Contesting a will

18th April 2019

If you are a beneficiary of a Will which you believe the deceased was put under pressure to sign and you wish to contest the Will read on for some sound initial advice.  

It is not uncommon for loved ones that thought they would be included in a Will to be disappointed when they discover they are not, or find out they are receiving less than they had expected.

Occasionally there are circumstances surrounding how a Will was made, or the content of a Will, that arise suspicion and uncertainty amongst beneficiaries. For example, an unexpectedly large gift to a surprise beneficiary or a new Will being made just before death. This often leads to the beneficiaries investigating how the Will was made.

When a person wishes to challenge the validity of a Will the burden of proving wrongdoing rests with that person and it can be extremely difficult to prove that the deceased’s decision-making process was undermined or influenced by another person as the key witness is, of course, the deceased. Typically, to successfully contest a Will on the grounds of undue influence, you will need to prove coercion such as physical violence (forcing someone to sign a Will) or verbal bullying (pressurising a person to change their Will).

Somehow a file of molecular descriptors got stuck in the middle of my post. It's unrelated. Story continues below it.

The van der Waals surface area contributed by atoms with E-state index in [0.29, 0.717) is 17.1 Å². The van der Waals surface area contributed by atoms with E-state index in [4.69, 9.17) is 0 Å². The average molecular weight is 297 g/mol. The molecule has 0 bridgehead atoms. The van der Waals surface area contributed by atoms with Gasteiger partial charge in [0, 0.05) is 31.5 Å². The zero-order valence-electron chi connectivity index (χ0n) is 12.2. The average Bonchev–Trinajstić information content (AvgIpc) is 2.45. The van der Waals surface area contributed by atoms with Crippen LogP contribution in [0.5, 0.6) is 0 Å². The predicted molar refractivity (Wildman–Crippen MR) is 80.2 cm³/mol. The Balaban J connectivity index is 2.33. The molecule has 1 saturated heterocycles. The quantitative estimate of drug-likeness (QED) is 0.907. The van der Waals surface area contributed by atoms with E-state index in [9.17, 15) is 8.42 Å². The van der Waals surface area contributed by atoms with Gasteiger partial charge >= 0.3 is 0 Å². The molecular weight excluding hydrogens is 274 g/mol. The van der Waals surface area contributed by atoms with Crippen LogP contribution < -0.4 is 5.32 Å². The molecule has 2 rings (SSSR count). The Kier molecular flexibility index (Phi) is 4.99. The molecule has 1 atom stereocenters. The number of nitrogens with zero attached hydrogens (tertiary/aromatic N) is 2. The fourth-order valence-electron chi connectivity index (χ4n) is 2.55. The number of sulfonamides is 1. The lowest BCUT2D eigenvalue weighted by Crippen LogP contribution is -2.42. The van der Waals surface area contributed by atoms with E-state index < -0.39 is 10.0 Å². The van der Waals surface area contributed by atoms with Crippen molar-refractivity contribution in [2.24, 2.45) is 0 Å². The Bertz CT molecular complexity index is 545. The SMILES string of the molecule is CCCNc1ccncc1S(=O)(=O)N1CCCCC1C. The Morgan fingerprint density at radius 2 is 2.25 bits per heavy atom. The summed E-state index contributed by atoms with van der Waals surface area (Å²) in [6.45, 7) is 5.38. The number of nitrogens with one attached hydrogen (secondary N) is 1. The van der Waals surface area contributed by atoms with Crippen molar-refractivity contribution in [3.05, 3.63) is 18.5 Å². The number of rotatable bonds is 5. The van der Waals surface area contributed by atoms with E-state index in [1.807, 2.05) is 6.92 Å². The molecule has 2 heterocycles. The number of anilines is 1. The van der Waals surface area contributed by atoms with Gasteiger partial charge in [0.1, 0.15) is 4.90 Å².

In the absence of sufficient evidence to prove undue influence, you may wish to consider whether there are alternative claims that could be made against the estate. For example, unexpected omission of a gift to a close family member could lead to a claim that the deceased did not fully understand or approve the contents of the Will. Likewise, if there is a question mark over the will-maker’s mental capacity at the time of making the Will it could give rise to a claim.

If you genuinely believe that the deceased was coerced when making their Will you should advise the executors immediately. If probate has not yet been obtained it is possible to apply to the Probate Registry to temporarily stop it being granted. This will prevent the executors from distributing the deceased’s assets and will give them time to consider your potential claim and investigate further. If probate has already been granted you may need to take formal legal action to make a claim against the deceased’s estate. Where a court decides that a Will is invalid, if there is not an earlier valid Will, then the deceased’s estate will be distributed according to the intestacy rules.

Court proceedings of this nature can be complicated and it is crucial to seek expert legal advice on the merits of your potential claim prior to taking court action.

Should you require further information please contact our Litigation department.